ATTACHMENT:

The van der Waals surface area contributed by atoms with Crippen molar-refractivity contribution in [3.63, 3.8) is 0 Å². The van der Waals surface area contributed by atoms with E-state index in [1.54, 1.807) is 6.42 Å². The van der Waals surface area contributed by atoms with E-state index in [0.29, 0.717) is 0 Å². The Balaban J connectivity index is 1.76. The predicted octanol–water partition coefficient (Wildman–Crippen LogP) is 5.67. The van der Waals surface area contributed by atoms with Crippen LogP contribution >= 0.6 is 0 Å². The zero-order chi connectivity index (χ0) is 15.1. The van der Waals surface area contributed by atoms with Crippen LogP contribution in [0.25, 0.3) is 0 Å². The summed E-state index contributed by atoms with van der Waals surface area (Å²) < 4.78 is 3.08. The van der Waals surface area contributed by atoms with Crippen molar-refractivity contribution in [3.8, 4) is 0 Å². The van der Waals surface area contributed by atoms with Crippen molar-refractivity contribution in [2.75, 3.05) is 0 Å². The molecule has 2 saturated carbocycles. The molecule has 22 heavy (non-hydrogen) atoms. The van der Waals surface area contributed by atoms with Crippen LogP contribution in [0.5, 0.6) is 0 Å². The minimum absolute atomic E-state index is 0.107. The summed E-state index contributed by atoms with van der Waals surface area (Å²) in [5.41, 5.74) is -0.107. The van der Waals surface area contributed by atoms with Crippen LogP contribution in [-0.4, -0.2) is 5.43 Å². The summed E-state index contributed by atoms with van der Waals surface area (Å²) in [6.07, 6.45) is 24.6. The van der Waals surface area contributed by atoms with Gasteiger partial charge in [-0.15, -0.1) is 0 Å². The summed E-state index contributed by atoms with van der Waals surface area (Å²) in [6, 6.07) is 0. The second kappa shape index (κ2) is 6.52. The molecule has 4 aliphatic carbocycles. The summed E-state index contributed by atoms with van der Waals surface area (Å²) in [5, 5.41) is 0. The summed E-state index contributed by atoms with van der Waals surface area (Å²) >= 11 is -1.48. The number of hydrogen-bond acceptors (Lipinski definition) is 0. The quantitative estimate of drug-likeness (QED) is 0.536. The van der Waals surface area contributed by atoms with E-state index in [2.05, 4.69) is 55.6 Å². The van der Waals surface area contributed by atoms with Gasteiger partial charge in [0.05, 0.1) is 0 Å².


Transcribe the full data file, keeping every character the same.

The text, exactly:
The van der Waals surface area contributed by atoms with Crippen molar-refractivity contribution in [3.63, 3.8) is 0 Å². The van der Waals surface area contributed by atoms with E-state index in [1.54, 1.807) is 6.42 Å². The van der Waals surface area contributed by atoms with E-state index in [0.29, 0.717) is 0 Å². The Balaban J connectivity index is 1.76. The predicted octanol–water partition coefficient (Wildman–Crippen LogP) is 5.67. The van der Waals surface area contributed by atoms with Crippen LogP contribution >= 0.6 is 0 Å². The zero-order chi connectivity index (χ0) is 15.1. The van der Waals surface area contributed by atoms with Crippen LogP contribution in [0.25, 0.3) is 0 Å². The summed E-state index contributed by atoms with van der Waals surface area (Å²) < 4.78 is 3.08. The van der Waals surface area contributed by atoms with Crippen molar-refractivity contribution in [3.8, 4) is 0 Å². The van der Waals surface area contributed by atoms with Crippen molar-refractivity contribution in [2.75, 3.05) is 0 Å². The molecule has 2 saturated carbocycles. The molecule has 22 heavy (non-hydrogen) atoms. The van der Waals surface area contributed by atoms with Crippen LogP contribution in [0.5, 0.6) is 0 Å². The minimum absolute atomic E-state index is 0.107. The summed E-state index contributed by atoms with van der Waals surface area (Å²) in [5.41, 5.74) is -0.107. The van der Waals surface area contributed by atoms with Crippen LogP contribution in [-0.4, -0.2) is 5.43 Å². The summed E-state index contributed by atoms with van der Waals surface area (Å²) in [6.07, 6.45) is 24.6. The van der Waals surface area contributed by atoms with Gasteiger partial charge in [-0.15, -0.1) is 0 Å². The summed E-state index contributed by atoms with van der Waals surface area (Å²) in [6, 6.07) is 0. The second kappa shape index (κ2) is 6.52. The molecule has 4 aliphatic carbocycles. The summed E-state index contributed by atoms with van der Waals surface area (Å²) in [5, 5.41) is 0. The summed E-state index contributed by atoms with van der Waals surface area (Å²) >= 11 is -1.48. The number of hydrogen-bond acceptors (Lipinski definition) is 0. The quantitative estimate of drug-likeness (QED) is 0.536. The van der Waals surface area contributed by atoms with E-state index in [2.05, 4.69) is 55.6 Å². The van der Waals surface area contributed by atoms with Gasteiger partial charge in [0.05, 0.1) is 0 Å².